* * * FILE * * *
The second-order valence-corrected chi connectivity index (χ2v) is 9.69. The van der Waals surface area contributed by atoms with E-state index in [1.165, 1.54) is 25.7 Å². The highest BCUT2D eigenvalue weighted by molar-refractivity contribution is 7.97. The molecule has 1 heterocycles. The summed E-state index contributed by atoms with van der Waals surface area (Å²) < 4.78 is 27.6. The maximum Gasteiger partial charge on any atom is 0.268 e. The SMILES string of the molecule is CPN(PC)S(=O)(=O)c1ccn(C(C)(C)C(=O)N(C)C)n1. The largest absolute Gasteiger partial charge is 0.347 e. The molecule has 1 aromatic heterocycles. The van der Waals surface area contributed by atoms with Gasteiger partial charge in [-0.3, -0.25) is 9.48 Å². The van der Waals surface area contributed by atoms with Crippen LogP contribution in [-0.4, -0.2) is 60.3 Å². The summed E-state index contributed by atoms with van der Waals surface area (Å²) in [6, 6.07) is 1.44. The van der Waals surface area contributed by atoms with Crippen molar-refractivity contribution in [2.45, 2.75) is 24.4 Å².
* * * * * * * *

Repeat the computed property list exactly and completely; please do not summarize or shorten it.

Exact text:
The second-order valence-corrected chi connectivity index (χ2v) is 9.69. The van der Waals surface area contributed by atoms with E-state index in [1.165, 1.54) is 25.7 Å². The highest BCUT2D eigenvalue weighted by molar-refractivity contribution is 7.97. The molecule has 1 heterocycles. The summed E-state index contributed by atoms with van der Waals surface area (Å²) < 4.78 is 27.6. The maximum Gasteiger partial charge on any atom is 0.268 e. The SMILES string of the molecule is CPN(PC)S(=O)(=O)c1ccn(C(C)(C)C(=O)N(C)C)n1. The largest absolute Gasteiger partial charge is 0.347 e. The molecule has 1 aromatic heterocycles. The van der Waals surface area contributed by atoms with Gasteiger partial charge in [-0.3, -0.25) is 9.48 Å². The van der Waals surface area contributed by atoms with Crippen LogP contribution in [-0.4, -0.2) is 60.3 Å². The summed E-state index contributed by atoms with van der Waals surface area (Å²) in [6, 6.07) is 1.44. The van der Waals surface area contributed by atoms with Crippen molar-refractivity contribution in [2.45, 2.75) is 24.4 Å².